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Permanent link (DOI): https://doi.org/10.7939/R3HD7P18W

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Semiochemical-Mediated Interactions of an Invasive Leaf miner, Caloptilia fraxinella (Lepidoptera: Gracillariidae), on a Non-Native Host, Fraxinus spp. (Oleaceae) and its Native Parasitoid, Apanteles polychrosidis (Hymenoptera: Braconidae) Open Access

Descriptions

Other title
Subject/Keyword
antennal sensilla
Braconidae
GC-EAD
oviposition
Gracillariidae
ash leaf coneroller
host location
Type of item
Thesis
Degree grantor
University of Alberta
Author or creator
Wist, Tyler J
Supervisor and department
Dr. Maya Evenden
Examining committee member and department
Dr. Nadir Erbilgin, Department of Renewable Resources
Dr. B. Staffan Lindgren, University of Northern British Columbia
Dr. Jessamyn Manson, Department of Biological Sciences
Dr. J.C. Cahill, Department of Biological Sciences
Department
Department of Biological Sciences
Specialization
Ecology
Date accepted
2014-05-26T15:25:46Z
Graduation date
2014-11
Degree
Doctor of Philosophy
Degree level
Doctoral
Abstract
The ash leaf-coneroller, Caloptilia fraxinella (Ely) (Lepidoptera: Gracillariidae) is an introduced moth to the urban forest of Western Canada that specializes on ash (Fraxinus spp.) (Oleaceae). It uses green ash, F. pensylvannica Marsh. var. subintegerrima (Vahl) Fern, and black ash, F. nigra Marsh in its expanded range but prefers black over green ash for oviposition. The oviposition preference for black ash was not linked to enhanced performance of offspring on black ash as green ash supported higher larval survival and faster development than black ash. Younger leaflets are preferred by female moths over older leaflets and green ash elicits more host location flight by gravid females than black ash in wind tunnel experiments. Caloptilia fraxinella adults are attracted to volatile organic compounds (VOCs) released from ash seedlings. The antennae of mated female C. fraxinella consistently detect six VOCs released from black ash and green ash, four of which are common to both species. Synthetic copies of these VOCs elicited as much oriented upwind flight in mated female C. fraxinella as green and black ash seedlings but did not elicit contact with the VOC lure. Lures do not attract more female C. fraxinella than unbaited control traps in field experiments. These experiments lay the foundation for further development of semiochemical lures based on host VOCs to monitor and potentially control populations of C. fraxinella. Apanteles polychrosidis Vierek (Hymenoptera: Braconidae), is identified here as the dominant parasitoid of C. fraxinella in its expanded range. It exhibits protandrous adult emergence and adults mate soon after females emerge. The remainder of the parasitoid complex affecting C. fraxinella in Edmonton is, in order of parasitism rate, Diadegma Förster (near D. fenestrale (Holmgren)) (Hymenoptera: Ichneumonidae), three Sympiesis Förster species (Hymenoptera: Eulophidae) (S. sericeicornis (Nees von Esenbeck), one near S. viridula (Thomson) and one unknown Sympiesis species, and Pteromalus phycidis (Ashmead) (Hymenoptera: Pteromalidae). Of these parasitoids, only A. polychrosidis is present in numbers high enough to control populations of C. fraxinella. Parasitism rate by A. polychrosidis of C. fraxinella on black ash is higher than on green. Parasitism is positively dependent on C. fraxinella density on black ash but is negatively density dependent on green ash. Apanteles polychrosidis exhibits differential attraction to the VOCs of each ash species which may mediate the differential parasitism response. In olfactometer experiments, A. polychrosidis use host location cues induced by feeding damage on black ash but not on green ash. Thirteen ash VOCs are detected by the antennae of A. polychrosidis.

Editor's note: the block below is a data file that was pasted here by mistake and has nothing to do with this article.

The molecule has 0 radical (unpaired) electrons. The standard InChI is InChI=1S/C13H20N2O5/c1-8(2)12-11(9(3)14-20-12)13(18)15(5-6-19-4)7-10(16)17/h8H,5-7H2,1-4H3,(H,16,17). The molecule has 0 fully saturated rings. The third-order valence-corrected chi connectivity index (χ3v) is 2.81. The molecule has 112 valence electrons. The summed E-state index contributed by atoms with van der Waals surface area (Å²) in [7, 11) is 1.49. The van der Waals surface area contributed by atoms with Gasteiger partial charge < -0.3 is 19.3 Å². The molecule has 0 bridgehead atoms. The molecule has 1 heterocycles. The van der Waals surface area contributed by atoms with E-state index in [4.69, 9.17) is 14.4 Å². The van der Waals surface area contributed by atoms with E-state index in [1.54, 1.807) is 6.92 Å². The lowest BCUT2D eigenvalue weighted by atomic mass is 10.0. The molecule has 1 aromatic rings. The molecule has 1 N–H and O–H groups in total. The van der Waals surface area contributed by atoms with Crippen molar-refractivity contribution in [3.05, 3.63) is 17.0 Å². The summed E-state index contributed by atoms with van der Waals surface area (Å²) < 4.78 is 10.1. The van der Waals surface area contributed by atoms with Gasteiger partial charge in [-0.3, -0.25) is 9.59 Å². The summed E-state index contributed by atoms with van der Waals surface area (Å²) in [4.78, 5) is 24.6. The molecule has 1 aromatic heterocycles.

Language
English
DOI
doi:10.7939/R3HD7P18W
Rights
Permission is hereby granted to the University of Alberta Libraries to reproduce single copies of this thesis and to lend or sell such copies for private, scholarly or scientific research purposes only. Where the thesis is converted to, or otherwise made available in digital form, the University of Alberta will advise potential users of the thesis of these terms. The author reserves all other publication and other rights in association with the copyright in the thesis and, except as herein before provided, neither the thesis nor any substantial portion thereof may be printed or otherwise reproduced in any material form whatsoever without the author's prior written permission.
Citation for previous publication
Wist TJ, Evenden ML (2013) Parasitoid complex and bionomics of Apanteles polychrosidis (Hymenoptera: Braconidae) on the ash leaf-cone roller (Lepidoptera: Gracillariidae). Can Entomol 145:416-429.

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